DENR seeks review of case vs 'killers' of endangered birds
CEBU CITY, Philippines – The regional environment office here is not giving up its case against researchers who allegedly killed several endangered black shama birds, a species exclusively found on Cebu Island.
The Department of Environment and Natural Resources (DENR) in Central Visayas (DENR-7) has asked Justice Secretary Leila De Lima to review the decision of a local prosecutor that junked their suit, as well as the subsequent appeals they made.
The respondents in the case are researchers and teachers from the Cebu Normal University (CNU), who were all charged with violating Republic Act 9147, or the Philippine Environment Code.
The DENR-7 petition to De Lima highlighted 3 alleged errors committed by Prosecutor Mary Ann Castro in dismissing the environment case.
The petition said that Castro mistakenly believed that the killing of the black shama (Copsychus cebuensis) was authorized by the DENR-7. The environment office said they did not.
Second, Castro said the case should be administrative and not criminal.
Lastly, the DENR said that the prosecutor “erred” in believing that “respondents cannot be legally indicted for the offense charged because dissecting a Black Shama does not constitute killing or destroying because they had not intent to end or terminate a living thing or slaughter it for food.”
“The Gratuitous Permit (issued by DENR) specifically provides that the permitees shall release the captured species after acquiring the needed samples,” the petition argued.
“In their counter-affidavits, all respondents alleged that they asserted in good faith and prudence in the conduct of their research but in the procedures laid down (in RA 9147), they miserably fell short of its requirements... the research that they conducted is in fact unauthorized,” said Ariel Rica, head of the Protected Area and Wildlife Division in its written appeal through lawyer Philline Rosamae Reluya-Yu of the DENR-7 legal division.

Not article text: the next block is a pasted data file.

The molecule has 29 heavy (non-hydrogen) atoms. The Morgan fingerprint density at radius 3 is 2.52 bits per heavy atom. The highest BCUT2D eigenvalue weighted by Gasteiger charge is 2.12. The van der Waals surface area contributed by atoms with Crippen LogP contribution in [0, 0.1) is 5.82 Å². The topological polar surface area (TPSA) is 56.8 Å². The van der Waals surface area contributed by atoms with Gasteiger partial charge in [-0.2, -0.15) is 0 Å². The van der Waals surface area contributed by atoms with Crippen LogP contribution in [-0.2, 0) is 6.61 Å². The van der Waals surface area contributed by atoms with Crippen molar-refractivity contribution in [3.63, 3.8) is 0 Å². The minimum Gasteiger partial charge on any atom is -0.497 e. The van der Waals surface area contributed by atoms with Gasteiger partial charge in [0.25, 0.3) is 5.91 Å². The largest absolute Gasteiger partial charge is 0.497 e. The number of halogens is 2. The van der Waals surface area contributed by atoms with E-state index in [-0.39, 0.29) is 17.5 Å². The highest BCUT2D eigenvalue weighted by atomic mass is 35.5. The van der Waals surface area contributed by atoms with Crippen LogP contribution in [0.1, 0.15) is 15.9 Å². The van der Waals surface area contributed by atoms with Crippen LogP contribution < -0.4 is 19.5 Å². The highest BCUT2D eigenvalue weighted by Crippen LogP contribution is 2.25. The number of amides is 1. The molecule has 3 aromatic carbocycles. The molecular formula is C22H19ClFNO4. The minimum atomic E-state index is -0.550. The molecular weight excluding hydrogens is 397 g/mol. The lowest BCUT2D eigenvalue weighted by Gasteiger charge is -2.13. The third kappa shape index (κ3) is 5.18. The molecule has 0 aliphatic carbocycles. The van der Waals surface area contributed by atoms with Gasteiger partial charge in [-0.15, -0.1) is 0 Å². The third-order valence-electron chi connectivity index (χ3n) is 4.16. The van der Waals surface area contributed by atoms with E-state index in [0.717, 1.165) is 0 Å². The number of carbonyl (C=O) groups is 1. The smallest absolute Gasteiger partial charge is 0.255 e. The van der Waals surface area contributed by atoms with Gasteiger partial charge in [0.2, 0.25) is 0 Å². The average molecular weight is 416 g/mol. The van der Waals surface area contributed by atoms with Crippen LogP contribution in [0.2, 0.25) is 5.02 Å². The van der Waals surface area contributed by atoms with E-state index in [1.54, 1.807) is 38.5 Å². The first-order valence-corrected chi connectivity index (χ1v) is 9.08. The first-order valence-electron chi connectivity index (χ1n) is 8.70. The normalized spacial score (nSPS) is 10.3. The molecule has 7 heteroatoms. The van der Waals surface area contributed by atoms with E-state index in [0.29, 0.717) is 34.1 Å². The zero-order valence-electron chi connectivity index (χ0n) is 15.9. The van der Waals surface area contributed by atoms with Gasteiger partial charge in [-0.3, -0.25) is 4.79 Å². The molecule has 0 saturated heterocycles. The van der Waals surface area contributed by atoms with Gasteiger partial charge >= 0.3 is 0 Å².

Named respondents include Ninokay Beceril, Elrich Sydney Barinque, Ephem James Fernandez, Edward Lawrence Opena who were then doing their thesis in College in 2014,.
The DENR also charged teachers in the CNU biology department, namely Nimfa Pansit and Joezen Corrales, as well as the group’s thesis adviser Edward Lawrence.
The September 3, 2014 case against the group was dismissed by Castro on November 5, 2014.
After receiving a copy of the case in March 2015, the DENR-7 filed a motion asking Castro to reconsider her decision. More than a month later Castro junked the motion.
The DENR decided to seek De Lima's intervention through a June 26 petition.
Thesis on the black shama
On April 1, 2014, the CNU researchers conducted research on Cebu’s black shama – a bird which is only found in the remaining patches of forest covers in Cebu Island specifically in Barangay Nug-as in the Municipality of Alcoy.
Their thesis was originally entitled “Diet preference of Cebu black shama in Cebu Island” when they asked for authorization from the DENR.
The research title was then changed to “Gut content composition of Cebu black shama,” wherein they dissected a total of 8 heads of the endemic bird. The specimens were caught in several areas on Cebu island, such as the Tabunan protected area in Cebu City as well as the forest patches in Alcoy and Argao towns.
The dissection and taxidermy of the bird was protested by the DENR and later was the subject of the case against the students.
Castro ruled in favor of the researchers, who believed that the permit they got was already an authority for them to dissect the species for research.
Based on the International Union for the Conservation of Nature and the DENR-7, there are only estimated 2,500 remaining population of the black shama, locally known as siloy. Most of the birds are found in Alcoy.
The bird that thrives only in forests makes melodic sounds. Its feathers are described to appear black from afar but sometimes they turn dark blue when light reflects on them. – Rappler.com